“The President, obviously, was aware of Sen. Graham’s suggestion after he made it today and he’s fine with that,” Spicer said Tuesday. “He has no business in Russia. He has no connections to Russia. So he welcomes that.”

“In fact, he has already charged a leading law firm in Washington, D.C. to send a certified letter to Sen. Graham to that point, that he has no connections to Russia,” Spicer added. “So that should be a really easy look.”

On Monday, the President’s son, Eric Trump, denied the three-year-old recollection of golf writer James Dodson, who said last week that Eric Trump had told him: “Well, we don’t rely on American banks. We have all the funding we need out of Russia.”

In 2008, Donald Trump Jr., the other Trump child now charged with running the President’s businesses, told a real estate conference: “Russians make up a pretty disproportionate cross-section of a lot of our assets,” and “We see a lot of money pouring in from Russia.”

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Conservative Rep. Raul Labrador (R-ID) filed paperwork to run for governor of Idaho Tuesday, releasing a short statement that appeared to preface a formal announcement of his 2018 candidacy.

“Idaho needs a proven conservative leader who will stand against the special interests and politicians that have picked the winners and losers in our state Capitol for too long,” he said in a statement published by the Spokesman-Review. “Idaho needs a strong leader who will make government fair for everyone. Idaho needs a governor who will provide a new vision, a new approach and new leadership.”

Labrador was at the blunt end of an angry town hall on Friday after he said that “nobody dies because they don’t have access to health care.”

He was responding to a constituent who asked him about the proposed $880 billion cut to Medicaid in Republicans health bill, the most recent version of which Labrador supported in the House of Representatives.

Labrador later said in a statement that “I was trying to explain that all hospitals are required by law to treat patients in need of emergency care regardless of their ability to pay and that the Republican plan does not change that.”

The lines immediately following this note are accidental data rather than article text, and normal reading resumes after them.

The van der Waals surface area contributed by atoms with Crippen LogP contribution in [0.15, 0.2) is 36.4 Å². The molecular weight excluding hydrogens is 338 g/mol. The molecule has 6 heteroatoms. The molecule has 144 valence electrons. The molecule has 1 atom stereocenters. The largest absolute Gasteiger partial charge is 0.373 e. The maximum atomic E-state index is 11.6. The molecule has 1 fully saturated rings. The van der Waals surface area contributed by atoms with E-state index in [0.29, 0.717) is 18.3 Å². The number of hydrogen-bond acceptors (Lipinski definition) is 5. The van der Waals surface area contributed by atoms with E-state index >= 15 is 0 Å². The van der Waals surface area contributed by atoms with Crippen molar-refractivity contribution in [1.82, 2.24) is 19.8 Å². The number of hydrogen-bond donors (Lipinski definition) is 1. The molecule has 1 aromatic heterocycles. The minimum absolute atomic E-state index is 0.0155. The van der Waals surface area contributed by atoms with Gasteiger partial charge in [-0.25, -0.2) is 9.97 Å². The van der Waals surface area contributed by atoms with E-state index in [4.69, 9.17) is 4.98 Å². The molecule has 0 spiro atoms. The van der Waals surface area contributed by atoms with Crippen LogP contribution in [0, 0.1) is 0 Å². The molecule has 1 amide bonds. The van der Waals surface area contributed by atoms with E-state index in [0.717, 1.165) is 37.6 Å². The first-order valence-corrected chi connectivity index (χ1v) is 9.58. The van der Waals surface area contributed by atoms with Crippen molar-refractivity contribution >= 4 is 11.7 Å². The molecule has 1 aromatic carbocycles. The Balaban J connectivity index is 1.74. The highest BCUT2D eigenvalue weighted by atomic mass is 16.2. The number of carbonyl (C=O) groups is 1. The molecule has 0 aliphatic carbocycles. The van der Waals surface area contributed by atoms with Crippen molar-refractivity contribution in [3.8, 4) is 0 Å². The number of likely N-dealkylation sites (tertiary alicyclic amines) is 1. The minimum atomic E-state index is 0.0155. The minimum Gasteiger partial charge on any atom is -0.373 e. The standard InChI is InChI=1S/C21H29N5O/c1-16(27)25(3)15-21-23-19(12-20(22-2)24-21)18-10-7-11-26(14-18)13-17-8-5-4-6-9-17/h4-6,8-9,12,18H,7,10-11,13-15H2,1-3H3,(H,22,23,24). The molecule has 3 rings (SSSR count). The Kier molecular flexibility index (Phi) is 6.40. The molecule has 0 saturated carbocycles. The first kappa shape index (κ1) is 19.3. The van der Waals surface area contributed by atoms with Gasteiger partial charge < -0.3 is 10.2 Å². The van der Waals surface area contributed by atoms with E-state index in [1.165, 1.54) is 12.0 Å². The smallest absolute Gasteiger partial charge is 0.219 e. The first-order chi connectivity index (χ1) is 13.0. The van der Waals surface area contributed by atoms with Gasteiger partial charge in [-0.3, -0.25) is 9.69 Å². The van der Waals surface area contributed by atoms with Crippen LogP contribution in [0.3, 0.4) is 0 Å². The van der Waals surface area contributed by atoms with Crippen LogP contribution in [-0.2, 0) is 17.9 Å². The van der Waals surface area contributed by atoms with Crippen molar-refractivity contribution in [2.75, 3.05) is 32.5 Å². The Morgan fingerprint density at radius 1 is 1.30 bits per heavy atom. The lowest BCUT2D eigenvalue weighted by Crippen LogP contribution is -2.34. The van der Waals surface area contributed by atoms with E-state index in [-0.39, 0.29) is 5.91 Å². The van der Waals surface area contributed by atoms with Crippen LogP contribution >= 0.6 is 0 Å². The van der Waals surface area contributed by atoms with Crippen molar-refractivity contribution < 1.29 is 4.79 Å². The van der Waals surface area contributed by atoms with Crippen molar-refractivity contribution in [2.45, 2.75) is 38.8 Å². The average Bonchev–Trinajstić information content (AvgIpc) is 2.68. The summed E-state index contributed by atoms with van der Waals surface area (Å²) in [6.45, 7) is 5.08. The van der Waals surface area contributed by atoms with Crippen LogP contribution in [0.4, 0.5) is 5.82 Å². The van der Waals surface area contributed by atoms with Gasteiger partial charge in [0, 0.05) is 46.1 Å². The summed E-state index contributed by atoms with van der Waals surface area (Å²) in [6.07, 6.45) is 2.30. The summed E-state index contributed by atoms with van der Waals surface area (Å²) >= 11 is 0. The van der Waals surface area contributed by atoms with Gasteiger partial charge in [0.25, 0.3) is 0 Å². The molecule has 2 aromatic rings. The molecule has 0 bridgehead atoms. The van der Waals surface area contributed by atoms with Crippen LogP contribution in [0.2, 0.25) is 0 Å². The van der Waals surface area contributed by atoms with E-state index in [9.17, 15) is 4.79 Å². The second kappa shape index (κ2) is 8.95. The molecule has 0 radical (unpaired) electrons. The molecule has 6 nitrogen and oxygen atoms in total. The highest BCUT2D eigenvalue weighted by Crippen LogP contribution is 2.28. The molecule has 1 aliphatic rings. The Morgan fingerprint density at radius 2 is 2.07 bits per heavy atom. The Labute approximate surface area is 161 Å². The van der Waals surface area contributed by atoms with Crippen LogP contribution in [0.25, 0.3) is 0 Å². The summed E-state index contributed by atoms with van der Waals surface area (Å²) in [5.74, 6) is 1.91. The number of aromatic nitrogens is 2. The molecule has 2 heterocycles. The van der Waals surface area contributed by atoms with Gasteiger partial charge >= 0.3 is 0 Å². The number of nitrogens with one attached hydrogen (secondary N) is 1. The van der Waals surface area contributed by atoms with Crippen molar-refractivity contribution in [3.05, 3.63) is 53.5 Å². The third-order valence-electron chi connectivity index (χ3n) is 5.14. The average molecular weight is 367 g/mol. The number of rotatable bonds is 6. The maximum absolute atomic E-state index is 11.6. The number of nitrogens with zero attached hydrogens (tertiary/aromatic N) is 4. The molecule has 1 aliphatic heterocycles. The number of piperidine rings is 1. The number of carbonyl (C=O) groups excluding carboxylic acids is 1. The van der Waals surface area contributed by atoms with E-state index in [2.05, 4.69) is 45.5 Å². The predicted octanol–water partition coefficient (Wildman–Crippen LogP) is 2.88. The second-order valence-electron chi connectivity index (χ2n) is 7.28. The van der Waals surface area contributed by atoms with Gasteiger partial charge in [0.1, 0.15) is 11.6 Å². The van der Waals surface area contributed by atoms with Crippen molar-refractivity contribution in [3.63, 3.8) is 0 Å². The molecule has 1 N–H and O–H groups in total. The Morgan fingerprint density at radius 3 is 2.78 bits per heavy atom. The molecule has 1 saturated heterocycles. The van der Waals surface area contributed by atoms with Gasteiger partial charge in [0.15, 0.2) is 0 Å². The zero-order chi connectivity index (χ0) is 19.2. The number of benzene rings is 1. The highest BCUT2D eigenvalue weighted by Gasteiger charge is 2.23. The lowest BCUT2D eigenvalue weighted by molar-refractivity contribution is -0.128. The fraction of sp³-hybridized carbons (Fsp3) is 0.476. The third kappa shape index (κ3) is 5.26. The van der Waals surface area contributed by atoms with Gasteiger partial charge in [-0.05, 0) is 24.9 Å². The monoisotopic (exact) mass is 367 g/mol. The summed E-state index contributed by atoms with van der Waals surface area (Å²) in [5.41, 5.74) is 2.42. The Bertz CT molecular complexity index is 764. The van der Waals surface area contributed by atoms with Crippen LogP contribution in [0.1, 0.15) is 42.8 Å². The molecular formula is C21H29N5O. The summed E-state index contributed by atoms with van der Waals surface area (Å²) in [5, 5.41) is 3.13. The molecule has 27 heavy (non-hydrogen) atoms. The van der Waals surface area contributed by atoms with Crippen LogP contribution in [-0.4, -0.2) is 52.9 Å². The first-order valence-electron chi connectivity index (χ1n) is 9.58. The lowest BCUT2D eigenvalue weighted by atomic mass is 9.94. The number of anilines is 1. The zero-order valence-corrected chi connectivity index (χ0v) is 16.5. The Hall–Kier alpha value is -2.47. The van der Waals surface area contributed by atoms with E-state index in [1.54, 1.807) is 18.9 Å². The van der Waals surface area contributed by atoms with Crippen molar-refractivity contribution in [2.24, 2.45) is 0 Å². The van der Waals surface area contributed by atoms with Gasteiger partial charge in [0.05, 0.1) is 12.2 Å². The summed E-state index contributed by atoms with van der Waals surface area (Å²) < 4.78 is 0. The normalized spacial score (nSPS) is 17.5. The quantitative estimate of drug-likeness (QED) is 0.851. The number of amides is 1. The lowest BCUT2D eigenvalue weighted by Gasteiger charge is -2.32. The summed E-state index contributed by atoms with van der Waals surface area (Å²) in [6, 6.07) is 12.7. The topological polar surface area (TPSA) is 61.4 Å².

That’s true. However, individuals without insurance often end up in the emergency room after not receiving care in more favorable settings.

Politifact responded to Labrador’s claim with an extensive list of academic studies on the inverse relationship between securing health insurance and mortality.

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White House advisers on Monday postponed another meeting about the United States’ participation in the Paris climate change agreement. The meeting was scheduled for Tuesday.

White House spokesperson Kelly Love confirmed delay, first reported by Politico, in an email to TPM. She did not say who was involved in discussions about the Paris agreement.

The White House has appeared hesitant to address the climate deal, which Trump railed against during the 2016 campaign, but on which his advisers appear to be divided.

On April 18, the White House postponed a similar meeting about the agreement due to “scheduling conflicts.”

Deputy White House press secretary Sarah Huckabee Sanders told the Washington Post at the time that Trump’s advisers “wanted to have that conversation,” but the Post noted a divide in the Trump White House between those who want to maintain a “seat at the table” in global climate change discussions, as Secretary of State Rex Tillerson said during his confirmation hearing, and those who are opposed to participation in the agreement, like EPA Administrator Scott Pruitt.